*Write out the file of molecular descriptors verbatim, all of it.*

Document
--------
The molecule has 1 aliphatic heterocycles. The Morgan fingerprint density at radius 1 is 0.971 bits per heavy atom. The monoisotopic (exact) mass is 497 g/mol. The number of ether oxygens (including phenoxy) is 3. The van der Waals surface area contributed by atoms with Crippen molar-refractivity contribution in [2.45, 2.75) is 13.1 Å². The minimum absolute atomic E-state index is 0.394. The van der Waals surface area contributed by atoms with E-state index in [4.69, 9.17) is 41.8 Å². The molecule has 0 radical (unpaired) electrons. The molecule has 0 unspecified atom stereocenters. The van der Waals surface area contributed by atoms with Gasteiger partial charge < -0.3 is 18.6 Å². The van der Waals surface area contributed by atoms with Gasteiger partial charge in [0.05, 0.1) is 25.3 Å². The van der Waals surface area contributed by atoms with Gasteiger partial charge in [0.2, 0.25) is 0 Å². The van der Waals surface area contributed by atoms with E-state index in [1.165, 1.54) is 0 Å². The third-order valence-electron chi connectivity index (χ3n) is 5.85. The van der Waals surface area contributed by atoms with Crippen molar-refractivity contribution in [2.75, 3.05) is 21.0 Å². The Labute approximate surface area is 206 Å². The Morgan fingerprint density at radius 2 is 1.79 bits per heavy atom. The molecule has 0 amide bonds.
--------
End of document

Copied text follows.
The molecule has 1 aliphatic heterocycles. The Morgan fingerprint density at radius 1 is 0.971 bits per heavy atom. The monoisotopic (exact) mass is 497 g/mol. The number of ether oxygens (including phenoxy) is 3. The van der Waals surface area contributed by atoms with Crippen molar-refractivity contribution in [2.45, 2.75) is 13.1 Å². The minimum absolute atomic E-state index is 0.394. The van der Waals surface area contributed by atoms with E-state index in [4.69, 9.17) is 41.8 Å². The molecule has 0 radical (unpaired) electrons. The molecule has 0 unspecified atom stereocenters. The van der Waals surface area contributed by atoms with Gasteiger partial charge < -0.3 is 18.6 Å². The van der Waals surface area contributed by atoms with Gasteiger partial charge in [0.05, 0.1) is 25.3 Å². The van der Waals surface area contributed by atoms with Gasteiger partial charge in [0.2, 0.25) is 0 Å². The van der Waals surface area contributed by atoms with E-state index in [1.165, 1.54) is 0 Å². The third-order valence-electron chi connectivity index (χ3n) is 5.85. The van der Waals surface area contributed by atoms with Crippen molar-refractivity contribution in [2.75, 3.05) is 21.0 Å². The Labute approximate surface area is 206 Å². The Morgan fingerprint density at radius 2 is 1.79 bits per heavy atom. The molecule has 0 amide bonds.